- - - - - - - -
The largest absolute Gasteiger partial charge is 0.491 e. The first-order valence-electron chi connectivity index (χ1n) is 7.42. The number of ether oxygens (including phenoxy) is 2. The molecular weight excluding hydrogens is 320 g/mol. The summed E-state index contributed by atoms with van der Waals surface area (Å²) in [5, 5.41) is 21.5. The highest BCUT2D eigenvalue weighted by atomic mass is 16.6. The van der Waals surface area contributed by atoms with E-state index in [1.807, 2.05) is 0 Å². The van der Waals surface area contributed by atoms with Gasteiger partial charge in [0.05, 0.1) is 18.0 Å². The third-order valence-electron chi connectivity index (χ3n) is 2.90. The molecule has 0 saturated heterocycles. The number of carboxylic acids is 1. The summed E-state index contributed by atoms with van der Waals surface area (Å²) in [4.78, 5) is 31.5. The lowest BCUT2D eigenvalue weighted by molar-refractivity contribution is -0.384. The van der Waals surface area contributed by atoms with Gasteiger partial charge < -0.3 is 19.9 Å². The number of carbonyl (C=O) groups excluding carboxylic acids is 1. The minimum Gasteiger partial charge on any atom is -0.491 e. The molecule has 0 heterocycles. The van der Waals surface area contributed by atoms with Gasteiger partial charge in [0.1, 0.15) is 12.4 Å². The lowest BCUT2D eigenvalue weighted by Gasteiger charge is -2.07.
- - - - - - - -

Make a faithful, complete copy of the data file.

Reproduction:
The largest absolute Gasteiger partial charge is 0.491 e. The first-order valence-electron chi connectivity index (χ1n) is 7.42. The number of ether oxygens (including phenoxy) is 2. The molecular weight excluding hydrogens is 320 g/mol. The summed E-state index contributed by atoms with van der Waals surface area (Å²) in [5, 5.41) is 21.5. The highest BCUT2D eigenvalue weighted by atomic mass is 16.6. The van der Waals surface area contributed by atoms with E-state index in [1.807, 2.05) is 0 Å². The van der Waals surface area contributed by atoms with Gasteiger partial charge in [0.05, 0.1) is 18.0 Å². The third-order valence-electron chi connectivity index (χ3n) is 2.90. The molecule has 0 saturated heterocycles. The number of carboxylic acids is 1. The summed E-state index contributed by atoms with van der Waals surface area (Å²) in [4.78, 5) is 31.5. The lowest BCUT2D eigenvalue weighted by molar-refractivity contribution is -0.384. The van der Waals surface area contributed by atoms with Gasteiger partial charge < -0.3 is 19.9 Å². The number of carbonyl (C=O) groups excluding carboxylic acids is 1. The minimum Gasteiger partial charge on any atom is -0.491 e. The molecule has 0 heterocycles. The van der Waals surface area contributed by atoms with Gasteiger partial charge in [0.1, 0.15) is 12.4 Å². The lowest BCUT2D eigenvalue weighted by Gasteiger charge is -2.07.